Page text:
• The Washington Post


The first major U.S. plane crash in a dozen years began to unfold in utterly undramatic fashion just before noon Saturday when a big white passenger jet with red, blue and yellow flashings banked to the right and began to descend toward the wide runways of San Francisco International Airport.

Inside the plane, seat backs were in the upright position, tray tables were locked in place and the laptops, books and toys that had entertained for more than 10 hours and over 9,000 km were stowed away for landing.

Outside, the skies were clear of the fog that so often shrouds San Francisco Bay and the wind was light. Asiana Flight 214 was expected to reach the gate within minutes.

Benjamin Levy, who said he flies into the airport often, said he wondered about the approach when he saw that piers jutting out into the bay were much closer than he thought they ought to be.

And then in a searing scrape of metal against stone, the plane’s tail struck the seawall separating the edge of the runway from the bay. Within a minute or so, the plane was on fire.

The following account of the crash of Asiana Flight 214 is compiled from interviews by Washington Post reporters and other news media accounts.

As the plane traveled those final kilometers toward Runway 28-Left, there was no indication from the cockpit — either to the control tower or the passengers — that anything was amiss. But Levy wasn’t the only passenger familiar with the approach to wonder if something was wrong.

“It was coming too fast and the angle was too steep,” said Jang Hyung Lee, 32, who thought something was wrong with the plane’s angle.

A split second from the runway, passengers expecting the comforting thud of wheels touching down instead heard the engines respond to a throttle pushed hard.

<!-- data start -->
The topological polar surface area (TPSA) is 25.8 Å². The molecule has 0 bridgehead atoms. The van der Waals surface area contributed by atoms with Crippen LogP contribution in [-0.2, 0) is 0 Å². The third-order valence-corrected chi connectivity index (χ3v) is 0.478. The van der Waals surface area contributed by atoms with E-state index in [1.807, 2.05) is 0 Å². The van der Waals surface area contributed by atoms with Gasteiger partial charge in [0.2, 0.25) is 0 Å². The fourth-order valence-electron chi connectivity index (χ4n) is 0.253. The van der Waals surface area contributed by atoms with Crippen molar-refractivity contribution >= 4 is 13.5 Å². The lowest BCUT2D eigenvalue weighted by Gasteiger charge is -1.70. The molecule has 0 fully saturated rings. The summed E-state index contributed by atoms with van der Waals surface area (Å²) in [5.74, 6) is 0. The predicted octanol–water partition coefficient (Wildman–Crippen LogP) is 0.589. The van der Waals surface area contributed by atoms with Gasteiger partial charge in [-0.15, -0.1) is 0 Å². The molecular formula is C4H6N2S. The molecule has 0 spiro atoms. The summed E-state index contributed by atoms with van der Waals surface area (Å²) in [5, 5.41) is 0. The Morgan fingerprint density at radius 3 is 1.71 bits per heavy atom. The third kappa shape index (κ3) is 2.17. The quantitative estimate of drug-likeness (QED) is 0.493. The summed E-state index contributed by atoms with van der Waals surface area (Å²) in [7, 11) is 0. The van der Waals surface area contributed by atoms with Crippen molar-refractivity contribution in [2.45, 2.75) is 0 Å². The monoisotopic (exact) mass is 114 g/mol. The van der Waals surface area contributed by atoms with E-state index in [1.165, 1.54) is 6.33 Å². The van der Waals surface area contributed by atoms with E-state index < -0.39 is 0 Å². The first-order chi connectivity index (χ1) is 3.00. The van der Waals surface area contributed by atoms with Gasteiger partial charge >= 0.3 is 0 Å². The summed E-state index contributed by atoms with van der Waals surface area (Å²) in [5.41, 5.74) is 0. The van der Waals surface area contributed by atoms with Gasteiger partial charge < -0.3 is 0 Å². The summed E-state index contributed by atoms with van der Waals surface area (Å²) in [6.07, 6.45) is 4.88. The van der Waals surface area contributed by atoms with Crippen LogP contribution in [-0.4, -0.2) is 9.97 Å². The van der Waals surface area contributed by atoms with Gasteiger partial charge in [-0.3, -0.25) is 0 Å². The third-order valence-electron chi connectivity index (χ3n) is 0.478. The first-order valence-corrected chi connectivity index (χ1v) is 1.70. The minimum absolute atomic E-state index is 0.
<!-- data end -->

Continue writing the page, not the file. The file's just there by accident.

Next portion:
“I think the pilot must have realized because the pilot tried to pull the plane back up,” said Levy, 39, who was interviewed as he was being treated at a hospital. “When the pilot realized, he put some more gas to correct the plane again. We hit the runway pretty bad and started going back up in the air again and landed again pretty hard.”

From the terminal and nearby hotel windows, those who happened to glance toward the runway saw what happened next.

Kate Belding was running along a path near the airport when she noticed the plane approaching at an angle that didn’t seem quite right. “All of a sudden I saw what looked like a cloud of dirt puffing up and then there was a big bang and it kind of looked like the plane maybe bounced,” Belding said. “I couldn’t really tell what happened, but you saw the wings going up and (at) a weird angle.”

Stephanie Turner, who was staying in a hotel near the airport, said she also studied the approach. “It didn’t manage to straighten out before hitting the runway,” Turner said. “So the tail of the plane hit the runway, and it . . . spun and the tail broke off. . . . And it looked like the plane had completely broken apart. There were flames and smoke just billowing.”

Dan Glickman watched from another angle. “It just pancaked immediately. It collapsed and then it slid,” Glickman said. “It just kept sliding and sliding and sliding. I was surprised it didn’t come apart. It was unreal.”

Kristina Stapchuck saw the tail rip off and then the long slide down the runway before the plane spun off into the dirt between two runways. “It all happened so suddenly,” said Stapchuck, who watched from the window of another airplane.

From the terminal, Krista Seiden saw the plane “hit the ground and it skidded on its belly.”

She turned to a counter agent for U.S. Airways and said, “A plane just crashed.”

The agent responded, “What? Are your sure?” and reached for a phone.

On board Flight 214, the reaction was immediate.

“We were, like, 10 seconds from being home,” said passenger Elliott Stone. “Then the back end just hit and everything flies up in the air and everybody’s head goes up to the ceiling.”

Levy said: “I thought the wheels were gone for sure. You don’t believe it’s happening.”

Stone recalled: “The back got the worst of it. It opened up. The flight attendants got dropped out the back. They had decided to sit and they got put out by the impact there. Then we fishtailed for another 300 yards (meters).”

Lee said he felt one bump and then a second, more violent smash. He wrapped his arms around his 16-month-old son as smoke began to fill the plane.

The initial cabin smoke was minimal compared to that produced by the fire that was about to ravage the plane from the cockpit area to behind the wings, leaving a sooty gash in the aircraft’s roof. But before those flames broke out, there were seconds for the passengers to flee.

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